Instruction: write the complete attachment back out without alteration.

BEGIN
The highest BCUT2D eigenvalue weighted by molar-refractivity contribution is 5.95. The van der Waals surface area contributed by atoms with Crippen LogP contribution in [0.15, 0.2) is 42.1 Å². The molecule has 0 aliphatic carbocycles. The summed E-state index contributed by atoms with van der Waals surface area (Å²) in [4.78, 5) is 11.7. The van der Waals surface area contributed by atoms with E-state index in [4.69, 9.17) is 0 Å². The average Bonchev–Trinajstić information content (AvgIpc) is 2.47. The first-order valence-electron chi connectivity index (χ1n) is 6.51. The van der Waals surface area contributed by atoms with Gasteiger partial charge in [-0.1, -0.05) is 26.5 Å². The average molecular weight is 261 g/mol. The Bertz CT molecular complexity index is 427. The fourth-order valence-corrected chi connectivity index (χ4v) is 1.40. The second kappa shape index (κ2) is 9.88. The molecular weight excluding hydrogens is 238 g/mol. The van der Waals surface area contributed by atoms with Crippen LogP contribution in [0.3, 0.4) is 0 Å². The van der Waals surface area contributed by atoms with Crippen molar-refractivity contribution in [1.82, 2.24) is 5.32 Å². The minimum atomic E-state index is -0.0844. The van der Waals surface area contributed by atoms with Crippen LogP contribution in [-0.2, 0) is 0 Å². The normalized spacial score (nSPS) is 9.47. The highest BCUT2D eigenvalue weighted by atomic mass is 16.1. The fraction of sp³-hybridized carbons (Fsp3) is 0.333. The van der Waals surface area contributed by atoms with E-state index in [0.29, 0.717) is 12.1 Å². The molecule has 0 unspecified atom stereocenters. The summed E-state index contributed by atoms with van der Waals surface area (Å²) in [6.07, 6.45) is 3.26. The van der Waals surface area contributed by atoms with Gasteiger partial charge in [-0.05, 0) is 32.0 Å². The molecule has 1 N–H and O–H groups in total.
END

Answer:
The highest BCUT2D eigenvalue weighted by molar-refractivity contribution is 5.95. The van der Waals surface area contributed by atoms with Crippen LogP contribution in [0.15, 0.2) is 42.1 Å². The molecule has 0 aliphatic carbocycles. The summed E-state index contributed by atoms with van der Waals surface area (Å²) in [4.78, 5) is 11.7. The van der Waals surface area contributed by atoms with E-state index in [4.69, 9.17) is 0 Å². The average Bonchev–Trinajstić information content (AvgIpc) is 2.47. The first-order valence-electron chi connectivity index (χ1n) is 6.51. The van der Waals surface area contributed by atoms with Gasteiger partial charge in [-0.1, -0.05) is 26.5 Å². The average molecular weight is 261 g/mol. The Bertz CT molecular complexity index is 427. The fourth-order valence-corrected chi connectivity index (χ4v) is 1.40. The second kappa shape index (κ2) is 9.88. The molecular weight excluding hydrogens is 238 g/mol. The van der Waals surface area contributed by atoms with Crippen LogP contribution in [0.3, 0.4) is 0 Å². The van der Waals surface area contributed by atoms with Crippen molar-refractivity contribution in [1.82, 2.24) is 5.32 Å². The minimum atomic E-state index is -0.0844. The van der Waals surface area contributed by atoms with Crippen LogP contribution in [-0.2, 0) is 0 Å². The normalized spacial score (nSPS) is 9.47. The highest BCUT2D eigenvalue weighted by atomic mass is 16.1. The fraction of sp³-hybridized carbons (Fsp3) is 0.333. The van der Waals surface area contributed by atoms with E-state index in [0.29, 0.717) is 12.1 Å². The molecule has 0 unspecified atom stereocenters. The summed E-state index contributed by atoms with van der Waals surface area (Å²) in [6.07, 6.45) is 3.26. The van der Waals surface area contributed by atoms with Gasteiger partial charge in [-0.05, 0) is 32.0 Å². The molecule has 1 N–H and O–H groups in total.